As retail media networks have grown and diversified, so have the problems in adtech. Ad fraud, made-for-arbitrage, and AI-generated content farms are multiplying, riddling the once “easy” task of programmatic buying with brand safety pitfalls. Retail owned and operated properties like displays in a Walgreens, audio broadcast in a Walmart store, or a banner ad on offer a welcome respite from the messy open internet, where unsafe and fraudulent content can slip past defenses in unknown quantities.

Retail Media Signals Power Better Advertising Experiences  

For users, a good experience means fewer irrelevant ads, fewer third parties recklessly tracking and sharing personal data, and less redundant clickbait. Retailers hold vast repositories of consented first-party data — data on audiences that can be tested, confirmed, and augmented against each purchase at a SKU level. 

Take, for instance, a retail media platform like Amazon. It knows what I majored in, the make and model of my car (and the likely condition of its wiper blades), and approximately when I went from reading about parenting to ordering diapers for same-day delivery. There’s a good chance that Whole Foods could calculate how much Cabot Sharp Cheddar is in my fridge right now and when I will need more. Moreover, I consented to sharing this data with them — even opting in to a paid loyalty program in the form of Prime membership. I share this attribute with 167 million American households.  

Advertising Off Site Remains An Untapped Opportunity For Retail Media Growth  

Even with all this consented data, heavily laden with intent, Amazon can only reach me, and my household, with a couple of dozen impressions across its retail properties in a given week — less than five cents worth of advertising revenue. It will need to think beyond the SKUs it carries and the app/web experiences it owns to form a complete picture of each retail consumer. This means not only finding digital placements and programmatic real estate to place ads for CPG brands retailers carry, but also using those powerful retail signals to support non-endemic categories. Reaching consumers off site means more opportunities to reach customers, more available media buying opportunities for existing advertisers, and more advertiser verticals to serve.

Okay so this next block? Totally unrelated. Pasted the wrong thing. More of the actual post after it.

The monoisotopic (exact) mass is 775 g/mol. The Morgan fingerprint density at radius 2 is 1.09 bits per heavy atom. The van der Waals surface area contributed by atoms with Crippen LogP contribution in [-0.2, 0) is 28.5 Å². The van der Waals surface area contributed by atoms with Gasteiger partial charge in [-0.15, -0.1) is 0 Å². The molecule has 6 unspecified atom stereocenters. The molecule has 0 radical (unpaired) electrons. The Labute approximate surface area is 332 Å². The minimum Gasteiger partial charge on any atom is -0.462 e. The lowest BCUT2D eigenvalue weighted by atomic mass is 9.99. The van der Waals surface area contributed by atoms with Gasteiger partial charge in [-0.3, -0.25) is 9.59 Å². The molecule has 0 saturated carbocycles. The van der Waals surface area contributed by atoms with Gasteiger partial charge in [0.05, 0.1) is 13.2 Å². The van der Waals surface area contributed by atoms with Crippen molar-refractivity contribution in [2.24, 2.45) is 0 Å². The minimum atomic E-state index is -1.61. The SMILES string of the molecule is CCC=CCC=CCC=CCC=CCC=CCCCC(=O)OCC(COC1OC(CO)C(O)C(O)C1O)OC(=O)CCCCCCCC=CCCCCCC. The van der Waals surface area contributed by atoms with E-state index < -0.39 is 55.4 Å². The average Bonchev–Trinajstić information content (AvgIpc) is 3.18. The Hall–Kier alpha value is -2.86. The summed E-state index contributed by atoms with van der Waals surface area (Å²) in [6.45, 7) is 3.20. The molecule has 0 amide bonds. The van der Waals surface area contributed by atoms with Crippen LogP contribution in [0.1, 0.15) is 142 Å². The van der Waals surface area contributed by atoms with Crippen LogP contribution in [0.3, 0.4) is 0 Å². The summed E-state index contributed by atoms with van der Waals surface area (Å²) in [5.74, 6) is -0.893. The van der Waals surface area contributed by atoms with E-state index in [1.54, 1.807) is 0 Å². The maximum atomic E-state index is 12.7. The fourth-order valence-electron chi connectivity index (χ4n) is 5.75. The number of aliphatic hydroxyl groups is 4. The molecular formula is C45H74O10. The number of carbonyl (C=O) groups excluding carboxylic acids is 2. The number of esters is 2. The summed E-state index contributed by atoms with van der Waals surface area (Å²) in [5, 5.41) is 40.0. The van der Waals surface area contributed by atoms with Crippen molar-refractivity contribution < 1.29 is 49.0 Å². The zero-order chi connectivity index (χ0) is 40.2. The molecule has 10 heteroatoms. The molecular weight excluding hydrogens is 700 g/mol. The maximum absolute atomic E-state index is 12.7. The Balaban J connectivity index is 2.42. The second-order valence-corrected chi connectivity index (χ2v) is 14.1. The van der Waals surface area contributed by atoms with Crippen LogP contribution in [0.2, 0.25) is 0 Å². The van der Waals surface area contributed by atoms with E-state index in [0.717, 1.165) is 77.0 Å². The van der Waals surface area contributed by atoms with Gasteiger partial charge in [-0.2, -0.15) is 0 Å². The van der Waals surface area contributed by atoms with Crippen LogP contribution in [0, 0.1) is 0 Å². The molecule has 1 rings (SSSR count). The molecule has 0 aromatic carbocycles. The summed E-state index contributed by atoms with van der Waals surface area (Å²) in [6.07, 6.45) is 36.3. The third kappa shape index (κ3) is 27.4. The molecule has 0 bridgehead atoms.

Publishers And SSPs Can Benefit From Getting Off The Sidelines 

Throughout the growth of retail media, publishers and supply-side platforms (SSPs) have largely stood on the sidelines. They have warily eyed retail media as a competitive threat for advertiser dollars. Yet, retail media networks and publishers are mutually locked into the existential quest to drive higher CPMs with better measurement, less fraud, and a more rewarding user experience that isn’t piled high with clickbait and poor quality ads.  

Users would be both better served and less annoyed by ads featuring products they already buy, genuinely need, or are likely to be interested in, with a simple and identifiable way to manage consent (opt-out of Kroger is likely easier and stickier than Outbrain). The benefit for Kroger is an increasing share of the transaction’s value, amplifying margins beyond a meager 10% of media spend. A fair exchange when one considers the potential of well-used shopper data. 

By 2025, winners and losers of retail media will begin to emerge. Retailers comfortable with a small, endemic, onsite business will book steady revenue with little growth. Others are announcing new offsite offerings, in many cases bolstered by vast troves of shopper data. Their growth will hinge on their ability to turn shopper behavior models into verticalized, intent-based solutions with ROAS that compete favorably against existing media buys and measurement models. Likewise, many publishers are reeling from lackluster financial performance or facing M&A, searching in earnest for ways to capitalize on data deprecation while continuing to maximize yield. Retail media’s data and ads are key to driving incremental ad revenue with quality over quantity.  

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